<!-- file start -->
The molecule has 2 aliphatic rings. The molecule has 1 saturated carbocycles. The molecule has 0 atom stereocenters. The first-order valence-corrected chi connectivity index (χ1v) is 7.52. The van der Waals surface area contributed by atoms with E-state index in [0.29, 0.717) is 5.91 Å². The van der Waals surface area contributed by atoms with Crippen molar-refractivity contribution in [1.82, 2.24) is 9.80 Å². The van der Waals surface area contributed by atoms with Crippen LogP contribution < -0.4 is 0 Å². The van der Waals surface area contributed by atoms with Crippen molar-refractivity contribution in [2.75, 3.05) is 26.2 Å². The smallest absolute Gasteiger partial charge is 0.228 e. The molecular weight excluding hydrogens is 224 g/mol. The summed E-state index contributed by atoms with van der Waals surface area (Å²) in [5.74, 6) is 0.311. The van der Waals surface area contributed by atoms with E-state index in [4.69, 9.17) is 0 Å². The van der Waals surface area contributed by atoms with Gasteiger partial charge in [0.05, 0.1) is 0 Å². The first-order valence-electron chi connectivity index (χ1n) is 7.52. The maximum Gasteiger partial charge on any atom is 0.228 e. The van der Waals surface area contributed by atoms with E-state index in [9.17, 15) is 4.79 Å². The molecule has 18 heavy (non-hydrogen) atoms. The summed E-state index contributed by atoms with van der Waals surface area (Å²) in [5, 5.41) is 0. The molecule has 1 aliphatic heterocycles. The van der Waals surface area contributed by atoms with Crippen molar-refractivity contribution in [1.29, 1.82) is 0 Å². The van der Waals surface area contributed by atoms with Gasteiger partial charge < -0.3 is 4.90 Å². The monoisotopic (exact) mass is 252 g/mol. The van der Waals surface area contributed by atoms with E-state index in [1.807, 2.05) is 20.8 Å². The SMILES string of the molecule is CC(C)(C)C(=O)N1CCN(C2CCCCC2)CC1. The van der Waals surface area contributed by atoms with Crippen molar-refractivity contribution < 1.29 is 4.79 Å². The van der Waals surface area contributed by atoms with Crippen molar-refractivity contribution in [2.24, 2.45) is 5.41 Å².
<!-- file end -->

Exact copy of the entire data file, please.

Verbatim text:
The molecule has 2 aliphatic rings. The molecule has 1 saturated carbocycles. The molecule has 0 atom stereocenters. The first-order valence-corrected chi connectivity index (χ1v) is 7.52. The van der Waals surface area contributed by atoms with E-state index in [0.29, 0.717) is 5.91 Å². The van der Waals surface area contributed by atoms with Crippen molar-refractivity contribution in [1.82, 2.24) is 9.80 Å². The van der Waals surface area contributed by atoms with Crippen LogP contribution < -0.4 is 0 Å². The van der Waals surface area contributed by atoms with Crippen molar-refractivity contribution in [2.75, 3.05) is 26.2 Å². The smallest absolute Gasteiger partial charge is 0.228 e. The molecular weight excluding hydrogens is 224 g/mol. The summed E-state index contributed by atoms with van der Waals surface area (Å²) in [5.74, 6) is 0.311. The van der Waals surface area contributed by atoms with E-state index in [4.69, 9.17) is 0 Å². The van der Waals surface area contributed by atoms with Gasteiger partial charge in [0.05, 0.1) is 0 Å². The first-order valence-electron chi connectivity index (χ1n) is 7.52. The maximum Gasteiger partial charge on any atom is 0.228 e. The van der Waals surface area contributed by atoms with E-state index in [9.17, 15) is 4.79 Å². The molecule has 18 heavy (non-hydrogen) atoms. The summed E-state index contributed by atoms with van der Waals surface area (Å²) in [5, 5.41) is 0. The molecule has 1 aliphatic heterocycles. The van der Waals surface area contributed by atoms with Crippen molar-refractivity contribution in [1.29, 1.82) is 0 Å². The van der Waals surface area contributed by atoms with Gasteiger partial charge < -0.3 is 4.90 Å². The monoisotopic (exact) mass is 252 g/mol. The van der Waals surface area contributed by atoms with E-state index in [1.807, 2.05) is 20.8 Å². The SMILES string of the molecule is CC(C)(C)C(=O)N1CCN(C2CCCCC2)CC1. The van der Waals surface area contributed by atoms with Crippen molar-refractivity contribution < 1.29 is 4.79 Å². The van der Waals surface area contributed by atoms with Crippen molar-refractivity contribution in [2.24, 2.45) is 5.41 Å².